Dismantling the ‘U.S. versus International’ Dichotomy: Creating Synergy between Intercultural and Diversity/Social Justice Approaches
Intercultural approaches are often adopted by those in organizations who engage in international and ‘global’ efforts while Diversity and Social Justice approaches tend to be viewed as only applicable in U.S. contexts. As the trend of 'Globalizing’ Business, Higher Education and other sectors rapidly accelerates, there are many missed opportunities due to the lack of synthesis of the two approaches. This dichotomy often prevents us from understanding the relationship between local and global factors that impact our ability to engage constituencies holistically. For example, by engaging issues related to immigration and more specifically undocumented people in only one of these approaches, it prevents us from understanding the relationship between local and global factors impacting diverse contextual realities around the world. In addition, the integration of these approaches better highlights the historical context and inequities created from power dynamics that must be considered in order to effectively navigate intercultural realities in our world today.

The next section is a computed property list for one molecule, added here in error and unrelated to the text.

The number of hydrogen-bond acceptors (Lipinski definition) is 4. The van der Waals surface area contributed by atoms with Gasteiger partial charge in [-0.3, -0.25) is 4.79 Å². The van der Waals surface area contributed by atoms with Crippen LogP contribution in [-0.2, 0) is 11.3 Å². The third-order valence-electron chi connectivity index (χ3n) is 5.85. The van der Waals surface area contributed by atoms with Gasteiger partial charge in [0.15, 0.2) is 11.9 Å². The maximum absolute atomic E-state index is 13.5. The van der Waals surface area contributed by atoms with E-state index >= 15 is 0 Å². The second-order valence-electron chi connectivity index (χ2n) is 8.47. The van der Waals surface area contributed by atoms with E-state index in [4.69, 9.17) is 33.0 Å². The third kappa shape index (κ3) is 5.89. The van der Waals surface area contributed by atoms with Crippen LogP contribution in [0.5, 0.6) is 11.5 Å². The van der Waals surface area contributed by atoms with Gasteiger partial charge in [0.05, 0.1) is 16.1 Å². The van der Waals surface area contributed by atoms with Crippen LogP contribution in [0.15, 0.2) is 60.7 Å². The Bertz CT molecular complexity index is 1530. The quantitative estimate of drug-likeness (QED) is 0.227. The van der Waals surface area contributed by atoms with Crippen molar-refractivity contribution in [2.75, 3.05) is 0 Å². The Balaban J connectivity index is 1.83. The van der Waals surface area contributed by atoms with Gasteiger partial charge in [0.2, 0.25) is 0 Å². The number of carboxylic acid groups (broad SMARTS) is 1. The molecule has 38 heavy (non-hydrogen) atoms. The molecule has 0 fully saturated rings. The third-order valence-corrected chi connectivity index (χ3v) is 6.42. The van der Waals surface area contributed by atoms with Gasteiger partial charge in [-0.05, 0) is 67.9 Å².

Hip Hop Pedagogy
As commitment to quality education continues to lag in urban environments; educators continue to seek alternative methods to reach students who often come to classrooms with significant challenges. Hip Hop continues to be a powerful cultural force in the lives of urban youth and presenting opportunities to utilize unique pedagogies and methodologies to reach students. In addition, Hip Hop also presents opportunities in Higher Education to create diverse spaces that strengthen the overall educational development of students who often struggle to find comfortable cultural spaces on campus. This session will introduce participants to the fast-growing world of Hip Hop Education.
Building Multicultural Student Coalitions